The extension also provides some utility commands for CKAN maintainers, including the generation of reports
showing the number of valid and invalid tabular files, a breakdown of the error types and links to the individual resources. This gives maintainers a snapshot of the general quality of the data hosted in their CKAN instance at any given moment in time. You can see example reports in this GitHub repository
Testing it in the wild
To field test our implementation we chose the Western Pennsylvania Regional Data Center
(WPRDC), managed by the University of Pittsburgh Center for Urban and Social Research
. The Regional Data Center made for a good pilot as the project team takes an agile approach to managing their own CKAN instance along with support from OpenGov, members of the CKAN association. As the open data repository is used by a diverse array of data publishers (including project partners Allegheny County and the City of Pittsburgh), the Regional Data Center provides a good test case for testing the implementation across a variety of data types and publishing processes. WPRDC is a great example of a well managed Open Data portal, where datasets are actively maintained and the portal itself is just one component of a wider Open Data strategy. It also provides a good variety of publishers, including public sector agencies, academic institutions, and nonprofit organizations.
We imported all datasets from the WPRDC portal and imported them to a demo site that mirrors the datasets, organizations and groups hosted there
(at the time we did the import). In there we run the validation process against all datasets, and generated reports to analyse their issues. All tabular resources have the validation report attached, that can be accessed clicking on the data valid / invalid badges.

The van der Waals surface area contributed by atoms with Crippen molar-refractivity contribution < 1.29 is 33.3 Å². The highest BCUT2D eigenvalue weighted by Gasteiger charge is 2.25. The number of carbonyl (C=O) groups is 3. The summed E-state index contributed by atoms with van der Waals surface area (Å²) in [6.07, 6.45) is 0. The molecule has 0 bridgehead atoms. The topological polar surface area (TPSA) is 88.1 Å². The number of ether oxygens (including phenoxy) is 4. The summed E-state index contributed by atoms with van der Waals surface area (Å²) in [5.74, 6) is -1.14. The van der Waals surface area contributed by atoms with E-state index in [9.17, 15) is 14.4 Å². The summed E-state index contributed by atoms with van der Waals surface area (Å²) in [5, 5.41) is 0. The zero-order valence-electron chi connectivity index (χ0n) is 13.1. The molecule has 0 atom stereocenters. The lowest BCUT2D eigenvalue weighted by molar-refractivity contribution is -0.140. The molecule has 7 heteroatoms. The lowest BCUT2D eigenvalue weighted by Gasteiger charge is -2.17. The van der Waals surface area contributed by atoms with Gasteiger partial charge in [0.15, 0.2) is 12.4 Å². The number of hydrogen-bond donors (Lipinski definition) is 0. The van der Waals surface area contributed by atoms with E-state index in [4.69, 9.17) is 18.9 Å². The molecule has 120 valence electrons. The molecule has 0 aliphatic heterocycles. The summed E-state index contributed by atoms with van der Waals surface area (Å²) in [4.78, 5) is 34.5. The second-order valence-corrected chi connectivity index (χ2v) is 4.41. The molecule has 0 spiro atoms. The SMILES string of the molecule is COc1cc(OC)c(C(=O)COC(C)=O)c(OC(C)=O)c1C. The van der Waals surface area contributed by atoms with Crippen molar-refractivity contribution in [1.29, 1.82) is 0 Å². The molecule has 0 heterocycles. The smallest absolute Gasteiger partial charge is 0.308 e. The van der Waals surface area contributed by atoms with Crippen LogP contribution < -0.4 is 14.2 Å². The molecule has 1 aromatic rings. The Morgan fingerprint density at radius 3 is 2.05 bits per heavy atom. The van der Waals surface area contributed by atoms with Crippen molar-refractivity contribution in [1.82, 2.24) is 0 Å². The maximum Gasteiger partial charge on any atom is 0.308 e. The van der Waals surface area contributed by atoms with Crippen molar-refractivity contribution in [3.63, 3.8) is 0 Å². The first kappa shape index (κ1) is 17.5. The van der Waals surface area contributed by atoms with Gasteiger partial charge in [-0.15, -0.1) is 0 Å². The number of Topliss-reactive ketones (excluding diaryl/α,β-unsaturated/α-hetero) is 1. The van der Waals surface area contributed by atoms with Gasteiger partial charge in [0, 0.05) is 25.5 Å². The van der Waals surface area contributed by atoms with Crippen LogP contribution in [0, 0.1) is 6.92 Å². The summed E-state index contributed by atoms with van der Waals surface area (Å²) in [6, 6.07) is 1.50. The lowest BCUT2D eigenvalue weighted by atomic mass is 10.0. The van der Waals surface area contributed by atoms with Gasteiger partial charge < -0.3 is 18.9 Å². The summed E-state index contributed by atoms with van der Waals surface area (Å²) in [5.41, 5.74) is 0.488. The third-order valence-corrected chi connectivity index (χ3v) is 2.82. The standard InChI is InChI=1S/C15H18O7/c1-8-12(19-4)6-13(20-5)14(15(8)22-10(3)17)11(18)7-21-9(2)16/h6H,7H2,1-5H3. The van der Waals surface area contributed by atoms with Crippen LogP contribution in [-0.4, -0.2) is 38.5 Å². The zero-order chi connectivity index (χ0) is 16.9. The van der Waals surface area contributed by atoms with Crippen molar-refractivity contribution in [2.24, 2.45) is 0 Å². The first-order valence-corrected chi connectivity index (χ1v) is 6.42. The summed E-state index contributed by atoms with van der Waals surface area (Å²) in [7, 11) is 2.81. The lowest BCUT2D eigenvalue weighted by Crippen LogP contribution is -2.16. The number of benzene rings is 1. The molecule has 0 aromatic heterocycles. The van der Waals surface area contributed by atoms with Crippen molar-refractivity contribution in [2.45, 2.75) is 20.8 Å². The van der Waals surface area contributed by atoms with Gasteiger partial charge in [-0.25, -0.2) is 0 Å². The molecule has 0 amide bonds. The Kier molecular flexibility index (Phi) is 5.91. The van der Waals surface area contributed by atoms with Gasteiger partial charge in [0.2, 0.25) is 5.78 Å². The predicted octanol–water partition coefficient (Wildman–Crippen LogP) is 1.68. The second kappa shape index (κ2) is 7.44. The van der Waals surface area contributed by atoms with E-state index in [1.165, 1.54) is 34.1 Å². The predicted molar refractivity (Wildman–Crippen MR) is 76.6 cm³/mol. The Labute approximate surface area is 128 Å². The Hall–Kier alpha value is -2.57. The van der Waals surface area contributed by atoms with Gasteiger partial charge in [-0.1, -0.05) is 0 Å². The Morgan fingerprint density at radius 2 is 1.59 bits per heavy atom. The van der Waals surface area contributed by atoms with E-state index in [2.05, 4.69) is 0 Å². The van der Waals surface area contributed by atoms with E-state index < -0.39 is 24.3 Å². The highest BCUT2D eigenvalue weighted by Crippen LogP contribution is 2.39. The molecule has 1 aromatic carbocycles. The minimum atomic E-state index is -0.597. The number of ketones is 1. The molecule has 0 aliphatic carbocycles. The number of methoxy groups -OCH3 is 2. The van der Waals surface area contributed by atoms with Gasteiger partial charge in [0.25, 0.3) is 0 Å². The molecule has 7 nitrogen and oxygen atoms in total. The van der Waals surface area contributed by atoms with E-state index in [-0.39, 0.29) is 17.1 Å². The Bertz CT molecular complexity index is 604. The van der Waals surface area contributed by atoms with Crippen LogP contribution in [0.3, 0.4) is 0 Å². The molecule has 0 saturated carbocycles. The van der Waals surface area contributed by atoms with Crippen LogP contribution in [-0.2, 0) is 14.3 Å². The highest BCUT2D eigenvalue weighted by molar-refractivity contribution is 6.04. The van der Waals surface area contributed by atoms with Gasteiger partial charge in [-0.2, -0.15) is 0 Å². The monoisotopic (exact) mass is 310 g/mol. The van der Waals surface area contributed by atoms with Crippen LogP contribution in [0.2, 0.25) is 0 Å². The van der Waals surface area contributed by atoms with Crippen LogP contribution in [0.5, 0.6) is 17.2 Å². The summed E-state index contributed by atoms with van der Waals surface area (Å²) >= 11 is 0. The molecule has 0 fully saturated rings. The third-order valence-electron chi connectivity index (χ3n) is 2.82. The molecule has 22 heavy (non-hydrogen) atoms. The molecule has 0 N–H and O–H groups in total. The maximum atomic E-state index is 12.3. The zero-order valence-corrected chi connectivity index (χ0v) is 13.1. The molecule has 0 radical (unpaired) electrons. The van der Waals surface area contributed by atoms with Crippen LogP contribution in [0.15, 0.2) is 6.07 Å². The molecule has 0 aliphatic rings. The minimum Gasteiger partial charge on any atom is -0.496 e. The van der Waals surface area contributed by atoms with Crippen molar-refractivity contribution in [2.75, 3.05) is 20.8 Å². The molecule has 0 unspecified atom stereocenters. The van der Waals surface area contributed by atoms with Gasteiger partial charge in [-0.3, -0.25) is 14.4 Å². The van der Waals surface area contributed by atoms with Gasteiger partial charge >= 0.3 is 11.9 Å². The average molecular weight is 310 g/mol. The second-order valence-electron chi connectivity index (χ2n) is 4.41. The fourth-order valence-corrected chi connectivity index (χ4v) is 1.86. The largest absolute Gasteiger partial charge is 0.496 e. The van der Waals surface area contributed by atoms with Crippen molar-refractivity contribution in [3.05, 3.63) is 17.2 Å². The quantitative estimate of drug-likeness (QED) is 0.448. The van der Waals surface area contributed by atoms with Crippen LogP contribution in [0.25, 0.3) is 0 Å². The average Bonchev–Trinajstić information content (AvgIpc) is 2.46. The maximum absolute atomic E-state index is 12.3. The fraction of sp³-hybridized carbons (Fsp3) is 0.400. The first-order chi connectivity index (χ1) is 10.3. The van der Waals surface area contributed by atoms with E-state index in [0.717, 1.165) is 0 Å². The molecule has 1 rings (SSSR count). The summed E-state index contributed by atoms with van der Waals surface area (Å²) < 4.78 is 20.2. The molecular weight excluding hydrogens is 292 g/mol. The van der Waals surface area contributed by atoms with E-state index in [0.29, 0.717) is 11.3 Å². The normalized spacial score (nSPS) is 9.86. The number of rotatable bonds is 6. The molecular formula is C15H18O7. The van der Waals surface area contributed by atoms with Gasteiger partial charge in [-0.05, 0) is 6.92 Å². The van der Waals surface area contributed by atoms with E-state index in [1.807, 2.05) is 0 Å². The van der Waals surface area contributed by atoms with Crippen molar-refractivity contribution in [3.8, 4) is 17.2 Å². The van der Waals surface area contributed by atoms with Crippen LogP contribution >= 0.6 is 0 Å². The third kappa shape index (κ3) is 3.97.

You can learn more about the findings (and the caveats) on the WPRDC pilot page in the Frictionless Data website
The validation extension for CKAN currently provides a very basic workflow for validation at creation and update time: basically if the validation fails in any way you are not allowed to create or edit the dataset. Maintainers can define a set of default validation options to make it more permissive but even so some publishers probably wouldn’t want to enforce all validation checks before allowing the creation of a dataset, or just apply validation to datasets from a particular organization or type. Of course the underlying API
is available for extension developers to implement these workflows, but the validation extension itself could provide some of them.
The user interface for defining the validation options can definitely be improved, and we are planning to integrate a Schema Creator
to make easier for publishers to describe their data with a schema based on the actual fields on the file. If the resource has a schema assigned, this information can be presented nicely on the UI to the users and exported in different formats.
The validation extension is a first iteration to demonstrate the capabilities of integrating data validation directly into CKAN, but we are keen to know about different ways in which this could be expanded or integrated in other workflows, so any feedback or thoughts is appreciated.